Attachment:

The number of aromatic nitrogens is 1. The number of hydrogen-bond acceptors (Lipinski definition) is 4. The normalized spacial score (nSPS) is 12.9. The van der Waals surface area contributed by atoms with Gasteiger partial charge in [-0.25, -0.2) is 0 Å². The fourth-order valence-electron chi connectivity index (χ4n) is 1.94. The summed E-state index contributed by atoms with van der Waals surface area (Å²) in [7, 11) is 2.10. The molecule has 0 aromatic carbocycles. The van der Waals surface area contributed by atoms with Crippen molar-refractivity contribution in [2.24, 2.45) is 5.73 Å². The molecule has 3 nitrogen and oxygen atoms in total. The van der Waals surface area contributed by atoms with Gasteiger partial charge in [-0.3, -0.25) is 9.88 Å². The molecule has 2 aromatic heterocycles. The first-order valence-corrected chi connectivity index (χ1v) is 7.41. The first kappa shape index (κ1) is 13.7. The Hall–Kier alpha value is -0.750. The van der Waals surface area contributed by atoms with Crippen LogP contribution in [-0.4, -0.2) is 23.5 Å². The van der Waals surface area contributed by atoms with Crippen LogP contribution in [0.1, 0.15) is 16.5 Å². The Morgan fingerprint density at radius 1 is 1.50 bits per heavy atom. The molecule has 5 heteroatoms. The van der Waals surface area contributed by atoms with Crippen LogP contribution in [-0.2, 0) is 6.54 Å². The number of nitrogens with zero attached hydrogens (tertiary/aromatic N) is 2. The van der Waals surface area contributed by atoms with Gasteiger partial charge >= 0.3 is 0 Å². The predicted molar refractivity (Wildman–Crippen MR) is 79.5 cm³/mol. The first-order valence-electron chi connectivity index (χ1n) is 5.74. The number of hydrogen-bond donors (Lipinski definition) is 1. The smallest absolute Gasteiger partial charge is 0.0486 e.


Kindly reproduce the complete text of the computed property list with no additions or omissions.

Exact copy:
The number of aromatic nitrogens is 1. The number of hydrogen-bond acceptors (Lipinski definition) is 4. The normalized spacial score (nSPS) is 12.9. The van der Waals surface area contributed by atoms with Gasteiger partial charge in [-0.25, -0.2) is 0 Å². The fourth-order valence-electron chi connectivity index (χ4n) is 1.94. The summed E-state index contributed by atoms with van der Waals surface area (Å²) in [7, 11) is 2.10. The molecule has 0 aromatic carbocycles. The van der Waals surface area contributed by atoms with Crippen molar-refractivity contribution in [2.24, 2.45) is 5.73 Å². The molecule has 3 nitrogen and oxygen atoms in total. The van der Waals surface area contributed by atoms with Gasteiger partial charge in [-0.3, -0.25) is 9.88 Å². The molecule has 2 aromatic heterocycles. The first-order valence-corrected chi connectivity index (χ1v) is 7.41. The first kappa shape index (κ1) is 13.7. The Hall–Kier alpha value is -0.750. The van der Waals surface area contributed by atoms with Crippen LogP contribution in [-0.4, -0.2) is 23.5 Å². The van der Waals surface area contributed by atoms with Crippen LogP contribution in [0.1, 0.15) is 16.5 Å². The Morgan fingerprint density at radius 1 is 1.50 bits per heavy atom. The molecule has 5 heteroatoms. The van der Waals surface area contributed by atoms with Crippen LogP contribution in [-0.2, 0) is 6.54 Å². The number of nitrogens with zero attached hydrogens (tertiary/aromatic N) is 2. The van der Waals surface area contributed by atoms with Gasteiger partial charge >= 0.3 is 0 Å². The predicted molar refractivity (Wildman–Crippen MR) is 79.5 cm³/mol. The first-order valence-electron chi connectivity index (χ1n) is 5.74. The number of hydrogen-bond donors (Lipinski definition) is 1. The smallest absolute Gasteiger partial charge is 0.0486 e.